under constructionDo you start out the year with good marketing goals for your business, only to find yourself falling apart partway through the year? Sounds like you could benefit from a comprehensive marketing plan. Marketing plans don't have to be complicated or difficult to implement - but they should include a few important pieces of information to help you keep on track and moving forward in the year ahead.


Marketing planning is a way of understanding your marketing campaigns, the channels you put them on, and the results they gain for your business. There are a number of proprietary programs that help businesses build marketing plans, but most are single-use (no other functionality besides marketing planning), and several require monthly fees. If you're looking for simplicity and cost-effectiveness, it's possible to build a good quality marketing planning spreadsheet in Microsoft Excel that will both serve your needs and be easy and intuitive for members of your team to manipulate as the plan matures and the year progresses.

While marketing plans can vary in terms of level of complexity, the main components for a good one include:

  • Channels (online, newspaper, outdoor, social media, or anywhere else you place messaging throughout the year)
  • Campaigns (by name, so you can remember what they are at a glance)
  • Project Goals (what you hope each campaign in each channel achieves, based on the key performance indicators [KPIs] you establish to measure success)
  • Calendar (separated by week, month or quarter, based on your business needs)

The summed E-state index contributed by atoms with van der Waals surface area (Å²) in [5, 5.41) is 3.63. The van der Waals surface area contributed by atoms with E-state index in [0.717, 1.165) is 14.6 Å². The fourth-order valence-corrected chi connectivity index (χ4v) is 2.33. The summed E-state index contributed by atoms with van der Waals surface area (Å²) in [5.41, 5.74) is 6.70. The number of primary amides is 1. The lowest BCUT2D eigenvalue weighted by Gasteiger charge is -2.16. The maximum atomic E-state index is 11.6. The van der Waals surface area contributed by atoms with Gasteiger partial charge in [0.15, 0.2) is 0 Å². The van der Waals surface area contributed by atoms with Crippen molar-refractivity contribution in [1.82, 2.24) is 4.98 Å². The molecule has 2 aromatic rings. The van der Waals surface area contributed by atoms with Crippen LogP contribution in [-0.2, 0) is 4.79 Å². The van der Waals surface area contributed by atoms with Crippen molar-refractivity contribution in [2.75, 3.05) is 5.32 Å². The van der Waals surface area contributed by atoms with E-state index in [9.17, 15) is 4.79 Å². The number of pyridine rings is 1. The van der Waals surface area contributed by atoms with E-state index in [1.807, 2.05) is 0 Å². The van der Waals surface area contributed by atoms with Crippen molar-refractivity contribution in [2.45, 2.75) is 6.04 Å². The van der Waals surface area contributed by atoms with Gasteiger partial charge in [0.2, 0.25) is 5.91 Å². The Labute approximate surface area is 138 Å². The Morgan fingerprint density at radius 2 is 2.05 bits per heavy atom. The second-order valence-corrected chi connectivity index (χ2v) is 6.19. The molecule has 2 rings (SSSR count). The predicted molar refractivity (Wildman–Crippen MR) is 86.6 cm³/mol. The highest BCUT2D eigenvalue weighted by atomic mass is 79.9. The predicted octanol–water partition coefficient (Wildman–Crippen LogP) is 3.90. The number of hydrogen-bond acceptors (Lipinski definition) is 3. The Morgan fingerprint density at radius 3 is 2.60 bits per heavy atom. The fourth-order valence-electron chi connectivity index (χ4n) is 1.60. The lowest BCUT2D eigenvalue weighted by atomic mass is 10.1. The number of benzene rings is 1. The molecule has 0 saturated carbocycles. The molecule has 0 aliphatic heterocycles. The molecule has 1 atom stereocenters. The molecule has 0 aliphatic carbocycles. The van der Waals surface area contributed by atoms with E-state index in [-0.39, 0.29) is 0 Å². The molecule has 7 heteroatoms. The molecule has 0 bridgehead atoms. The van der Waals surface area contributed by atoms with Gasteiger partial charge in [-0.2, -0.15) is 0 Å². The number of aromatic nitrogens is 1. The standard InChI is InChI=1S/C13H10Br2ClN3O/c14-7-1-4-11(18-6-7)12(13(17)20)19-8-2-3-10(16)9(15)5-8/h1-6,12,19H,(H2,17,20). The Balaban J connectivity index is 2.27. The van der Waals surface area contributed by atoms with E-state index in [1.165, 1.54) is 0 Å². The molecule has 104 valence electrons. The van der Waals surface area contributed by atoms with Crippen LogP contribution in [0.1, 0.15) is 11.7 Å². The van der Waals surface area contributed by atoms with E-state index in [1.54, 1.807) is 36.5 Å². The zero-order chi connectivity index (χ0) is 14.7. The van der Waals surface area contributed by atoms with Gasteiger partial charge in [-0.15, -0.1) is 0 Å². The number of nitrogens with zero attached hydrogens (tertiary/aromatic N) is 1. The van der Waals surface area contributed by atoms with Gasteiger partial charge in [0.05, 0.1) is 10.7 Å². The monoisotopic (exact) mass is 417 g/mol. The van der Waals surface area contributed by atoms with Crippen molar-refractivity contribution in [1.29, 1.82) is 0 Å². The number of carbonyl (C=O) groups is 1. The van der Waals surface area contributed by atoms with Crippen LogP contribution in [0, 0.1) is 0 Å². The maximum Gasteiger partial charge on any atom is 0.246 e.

• Themes (overriding ideas or messages you want to promote during certain points in the year)
  • Costs (a place for recording campaign costs, like printing, graphic design, advertising, etc)
  • Revenues (a place for recording revenues that can be directly attributed to a specific campaign)
  • Analysis (lessons learned, KPIs achieved, roadblocks encountered, etc)
  • Notes (a place for recording information not covered in other sections that could be helpful for future campaigns with similar parameters or the same campaign next year)

Ideally, a marketing plan is completed BEFORE a new year or quarter starts, and should involve all the personnel in your business involved with marketing, sales, management and budget/accounting. While the marketing and sales people can start the process by filling in the information about channels, campaigns, calendar, and costs, input should also be sought by those who will be evaluating the performance (managers) and paying for it all (budget/accounting). By having everyone aware of the plan - and soliciting their input and feedback ahead of time - potential roadblocks can be anticipiated and hopefully avoided. And nobody can use the excuse that they "didn't know"!

While developing a plan is a good first step, many businesses fall into the trap of "setting and forgetting." At the very least, marketing plans should be evaluated quarterly by the entire team involved in their conception. For some businesses with more complex plans or lots of moving parts, this evaluation meeting might need to be monthly or even weekly. Regardless of the frequency, the meeting should address the following:

  • Plan updates - including any changes required due to emergent circumstances
  • Financial closeouts of finished campaigns
  • Analysis
  • Notetaking

By making a plan and continuing to update and evaluate it throughout the year, your team is building a valuable marketing reference resource for years to come.